struc = Struct(obj, default, nodefault)
        # handle recursive sub-dicts
        for key, val in obj.items():
            setattr(struc, key, make_struct(val, default, nodefault))
        return struc
    elif hasattr(obj, '__delslice__') and hasattr(obj, '__getitem__'):
        #
        return [make_struct(v, default, nodefault) for v in obj]
    else:
        return obj


# Code is based on http://code.activestate.com/recipes/573463/
def _convert_dict_to_xml_recurse(parent, dictitem, listnames, sort=True):
    """Helper Function for XML conversion."""

    if isinstance(dictitem, list):
        raise TypeError('Unable to convert bare lists')

    if isinstance(dictitem, dict):
        items = dictitem.iteritems()
        if sort:
            items = sorted(items)
        for (tag, child) in items:
            if isinstance(child, list):
                # iterate through the array and convert
                itemname = listnames.get(tag, 'item')
                if itemname is not None:
                    listelem = ET.SubElement(parent, tag)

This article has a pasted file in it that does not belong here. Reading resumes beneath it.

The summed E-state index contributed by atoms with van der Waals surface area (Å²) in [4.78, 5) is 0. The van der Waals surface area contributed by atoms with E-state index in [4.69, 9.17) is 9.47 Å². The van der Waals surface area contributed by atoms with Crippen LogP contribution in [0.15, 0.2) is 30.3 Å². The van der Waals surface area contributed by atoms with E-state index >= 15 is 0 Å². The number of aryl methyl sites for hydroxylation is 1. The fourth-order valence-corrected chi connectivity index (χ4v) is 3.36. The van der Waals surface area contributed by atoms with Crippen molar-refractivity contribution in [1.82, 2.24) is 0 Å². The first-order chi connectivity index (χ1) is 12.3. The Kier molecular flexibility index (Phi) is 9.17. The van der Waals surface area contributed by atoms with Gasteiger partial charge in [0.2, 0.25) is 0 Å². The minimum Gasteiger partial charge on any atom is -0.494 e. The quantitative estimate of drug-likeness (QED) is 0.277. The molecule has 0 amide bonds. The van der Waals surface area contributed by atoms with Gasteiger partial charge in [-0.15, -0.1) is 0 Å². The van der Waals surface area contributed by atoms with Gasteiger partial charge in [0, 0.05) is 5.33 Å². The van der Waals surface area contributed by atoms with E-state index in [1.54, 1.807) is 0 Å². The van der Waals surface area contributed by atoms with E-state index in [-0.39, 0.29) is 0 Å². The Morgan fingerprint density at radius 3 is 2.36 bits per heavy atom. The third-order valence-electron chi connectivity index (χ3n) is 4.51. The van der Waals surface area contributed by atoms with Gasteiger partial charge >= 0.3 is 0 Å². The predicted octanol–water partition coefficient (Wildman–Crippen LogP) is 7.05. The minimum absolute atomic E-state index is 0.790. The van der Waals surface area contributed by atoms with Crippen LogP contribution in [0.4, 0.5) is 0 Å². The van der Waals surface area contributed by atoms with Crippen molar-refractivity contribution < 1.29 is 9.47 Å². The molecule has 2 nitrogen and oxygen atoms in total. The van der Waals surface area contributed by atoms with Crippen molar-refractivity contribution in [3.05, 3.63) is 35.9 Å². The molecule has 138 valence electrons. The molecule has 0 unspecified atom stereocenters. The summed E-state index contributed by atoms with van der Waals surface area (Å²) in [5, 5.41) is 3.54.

else:
                    listelem = parent

                for listchild in child:
                    if itemname is not None:
                        elem = ET.SubElement(listelem, itemname)
                    else:
                        elem = ET.SubElement(listelem, tag)

                    _convert_dict_to_xml_recurse(elem, listchild, listnames, sort=sort)
            else:
                if tag.startswith('@'):
                    parent.attrib[tag[1:]] = child
                else:
                    elem = ET.Element(tag)
                    parent.append(elem)
                    _convert_dict_to_xml_recurse(elem, child, listnames, sort=sort)
    elif not dictitem is None:
        parent.text = unicode(dictitem)